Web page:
Pop­u­lar street party comes to an end

Bars in Yongkang Road closed af­ter com­plaints from res­i­dents, as Zhou Wenting re­ports from Shang­hai.

China Daily (USA) - - CHINA - Con­tact the writer at zhouwent­ing@chi­nadaily.com.cn

The city- and district-level gov­ern­ments are still work­ing on a fu­ture plan for Yongkang Road ...” a spokesman sur­named Huang from Shang­hai’s Tian­ping sub-district where Yongkang Road is lo­cated

We’re all clear that the pros­per­ous days for Yongkang Road are gone.” Xie Yong, a res­i­dent on Yongkang Road

Yongkang Road in Shang­hai is a tree-lined thor­ough­fare bounded on both sides by rows of three-story, res­i­den­tial build­ings that are al­most a cen­tury old.

In re­cent years, more than 40 bars have sprung up all along the 50-me­ter-long street, at­tract­ing throngs of Western­ers and tourists who come to party late into the night.

Travel and life­style mag­a­zines have dubbed the area, in the for­mer French con­ces­sion of Shang­hai, a must-see and “first stop” for newly ar­rived ex­pa­tri­ates.

But now, ev­ery­thing seems to have changed.

Most of the bars are closed, with no­tices on their doors in­form­ing cus­tomers that they will be back soon or are mov­ing else­where.

“We’re all clear that the pros­per­ous days for Yongkang Road are gone,” said Xie Yong, one of the street’s res­i­dents.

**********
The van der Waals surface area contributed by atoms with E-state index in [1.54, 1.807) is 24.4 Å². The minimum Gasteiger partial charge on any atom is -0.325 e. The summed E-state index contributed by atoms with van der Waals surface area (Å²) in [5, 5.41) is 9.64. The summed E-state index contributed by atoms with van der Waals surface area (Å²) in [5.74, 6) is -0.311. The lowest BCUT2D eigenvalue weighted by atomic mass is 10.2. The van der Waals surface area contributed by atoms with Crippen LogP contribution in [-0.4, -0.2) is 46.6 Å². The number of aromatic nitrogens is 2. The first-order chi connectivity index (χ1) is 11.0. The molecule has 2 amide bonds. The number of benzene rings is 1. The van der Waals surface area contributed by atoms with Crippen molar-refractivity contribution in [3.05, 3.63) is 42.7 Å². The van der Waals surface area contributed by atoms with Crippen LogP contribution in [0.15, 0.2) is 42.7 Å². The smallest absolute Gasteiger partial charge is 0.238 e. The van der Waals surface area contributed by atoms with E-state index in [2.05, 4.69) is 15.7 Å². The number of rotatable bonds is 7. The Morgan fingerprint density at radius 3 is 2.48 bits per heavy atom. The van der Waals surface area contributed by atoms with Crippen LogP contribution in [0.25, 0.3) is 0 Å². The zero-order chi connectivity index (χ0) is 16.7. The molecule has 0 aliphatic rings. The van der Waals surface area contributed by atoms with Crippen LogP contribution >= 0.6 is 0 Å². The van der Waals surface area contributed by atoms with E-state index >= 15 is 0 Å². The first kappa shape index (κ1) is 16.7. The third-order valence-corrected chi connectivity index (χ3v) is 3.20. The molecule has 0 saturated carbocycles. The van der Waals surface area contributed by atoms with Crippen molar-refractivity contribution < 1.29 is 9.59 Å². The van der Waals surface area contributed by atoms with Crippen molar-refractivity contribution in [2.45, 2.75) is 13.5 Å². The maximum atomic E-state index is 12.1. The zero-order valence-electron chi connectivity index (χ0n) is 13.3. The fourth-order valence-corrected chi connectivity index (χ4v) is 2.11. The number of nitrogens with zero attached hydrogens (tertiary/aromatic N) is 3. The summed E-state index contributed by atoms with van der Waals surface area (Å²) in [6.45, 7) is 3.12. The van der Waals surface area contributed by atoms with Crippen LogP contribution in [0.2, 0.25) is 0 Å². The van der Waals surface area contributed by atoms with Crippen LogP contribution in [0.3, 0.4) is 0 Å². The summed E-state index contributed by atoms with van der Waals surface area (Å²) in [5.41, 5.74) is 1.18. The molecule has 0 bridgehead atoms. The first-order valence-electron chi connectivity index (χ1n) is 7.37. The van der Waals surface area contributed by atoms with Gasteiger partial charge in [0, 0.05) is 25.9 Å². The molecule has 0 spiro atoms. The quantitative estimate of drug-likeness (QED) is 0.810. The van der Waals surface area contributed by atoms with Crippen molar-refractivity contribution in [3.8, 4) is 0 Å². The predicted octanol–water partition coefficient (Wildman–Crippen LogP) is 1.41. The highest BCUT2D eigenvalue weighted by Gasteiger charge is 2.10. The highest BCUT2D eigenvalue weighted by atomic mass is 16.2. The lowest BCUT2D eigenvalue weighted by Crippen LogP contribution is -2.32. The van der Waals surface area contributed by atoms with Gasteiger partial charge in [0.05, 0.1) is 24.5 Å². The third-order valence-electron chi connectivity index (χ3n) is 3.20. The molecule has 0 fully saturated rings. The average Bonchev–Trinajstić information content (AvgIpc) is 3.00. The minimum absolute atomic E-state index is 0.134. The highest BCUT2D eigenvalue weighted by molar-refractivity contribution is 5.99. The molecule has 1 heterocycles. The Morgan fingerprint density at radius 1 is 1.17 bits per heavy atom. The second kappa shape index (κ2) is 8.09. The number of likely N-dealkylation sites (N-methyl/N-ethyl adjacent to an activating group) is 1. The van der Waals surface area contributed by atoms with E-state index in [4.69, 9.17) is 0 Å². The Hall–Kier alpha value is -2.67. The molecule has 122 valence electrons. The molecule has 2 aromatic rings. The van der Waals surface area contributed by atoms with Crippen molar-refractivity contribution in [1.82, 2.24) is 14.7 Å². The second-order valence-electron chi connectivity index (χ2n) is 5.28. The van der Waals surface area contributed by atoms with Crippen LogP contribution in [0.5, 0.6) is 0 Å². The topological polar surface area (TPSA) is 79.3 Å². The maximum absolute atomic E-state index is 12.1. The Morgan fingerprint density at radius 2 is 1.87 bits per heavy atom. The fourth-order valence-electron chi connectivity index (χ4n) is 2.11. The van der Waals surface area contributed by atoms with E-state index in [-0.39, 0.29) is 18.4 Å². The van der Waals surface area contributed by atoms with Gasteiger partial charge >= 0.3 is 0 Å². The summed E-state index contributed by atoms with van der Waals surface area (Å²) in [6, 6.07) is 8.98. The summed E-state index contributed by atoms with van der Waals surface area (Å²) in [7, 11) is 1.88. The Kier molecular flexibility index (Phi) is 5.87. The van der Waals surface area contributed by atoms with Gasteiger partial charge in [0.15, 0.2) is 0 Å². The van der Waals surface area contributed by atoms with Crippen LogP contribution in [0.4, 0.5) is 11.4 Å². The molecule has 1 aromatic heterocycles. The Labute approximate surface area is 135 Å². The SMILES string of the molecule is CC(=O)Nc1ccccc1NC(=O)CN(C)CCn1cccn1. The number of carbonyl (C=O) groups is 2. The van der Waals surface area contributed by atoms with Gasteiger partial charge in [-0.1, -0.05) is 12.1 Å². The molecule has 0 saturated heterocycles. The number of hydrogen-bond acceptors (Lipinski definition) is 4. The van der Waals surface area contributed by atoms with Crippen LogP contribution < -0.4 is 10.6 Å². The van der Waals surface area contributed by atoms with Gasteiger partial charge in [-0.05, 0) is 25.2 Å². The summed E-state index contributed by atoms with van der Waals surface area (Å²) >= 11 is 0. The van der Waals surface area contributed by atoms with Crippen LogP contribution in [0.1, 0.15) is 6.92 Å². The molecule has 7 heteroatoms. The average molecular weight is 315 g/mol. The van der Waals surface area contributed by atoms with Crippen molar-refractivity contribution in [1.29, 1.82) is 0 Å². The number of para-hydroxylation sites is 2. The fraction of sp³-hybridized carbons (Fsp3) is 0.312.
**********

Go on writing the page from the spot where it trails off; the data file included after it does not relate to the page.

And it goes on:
“Ur­ban man­age­ment of­fi­cers and po­lice cars pa­trol the road all the time now, ex­cept in the early morn­ing hours. The num­ber of cus­tomers has also dropped by at least 80 per­cent.”

Bao Bingzhang, head of Xuhui district where Yongkang Road is lo­cated, said in July that noise com­plaints had been an is­sue for years and were the ul­ti­mate rea­son for the sus­pen­sion of busi­ness.

“I’ve never seen a street like this any­where else. Cus­tomers from all over the world have said the same as well. Hav­ing neigh­bors above us is unique and I can see why it has cre­ated prob­lems,” said Alexandre Fortin, a bar man­ager from Canada with 20 years ex­pe­ri­ence who works on Yongkang Road.

Start­ing from Au­gust, all the bars on the street were or­dered to re­move their out­side ta­bles and chairs, and around 30 es­tab­lish­ments were closed for not hav­ing a busi­ness li­cense.

It turned out that some had rented the space they were us­ing from for­mer res­i­dents.

“The city- and district-level gov­ern­ments are still work­ing on a fu­ture plan for Yongkang Road and haven’t de­cided whether to re­open the bars, in­tro­duce a new busi­ness for­mat, or let res­i­dents live on the first floors again,” said a spokesman from the Tian­ping sub-district of Xuhui who only gave the sur­name Huang.

An­ger­ing the lo­cals

Yongkang Road used to host a bustling food mar­ket where veg­eta­bles and live poul­try were sold. Res­i­dents com­plained about the noise, smell and mess un­til 2009, when the govern­ment de­cided to give the street a facelift.

Shang­hai Paifeng Yongkang Busi­ness Man­age­ment Co was au­tho­rized to try and at­tract more busi­ness to the area. Sev­eral cloth­ing stores opened, but trade was slug­gish.

Then, in 2011, five French na­tion­als opened a bar, which be­came pop­u­lar among ex­pa­tri­ates, and many more fol­lowed. About 90 per­cent of the bars on the street were opened by for­eign­ers, in­clud­ing French, Ital­ians, Amer­i­cans, Aus­tralians and Bel­gians, the com­pany said.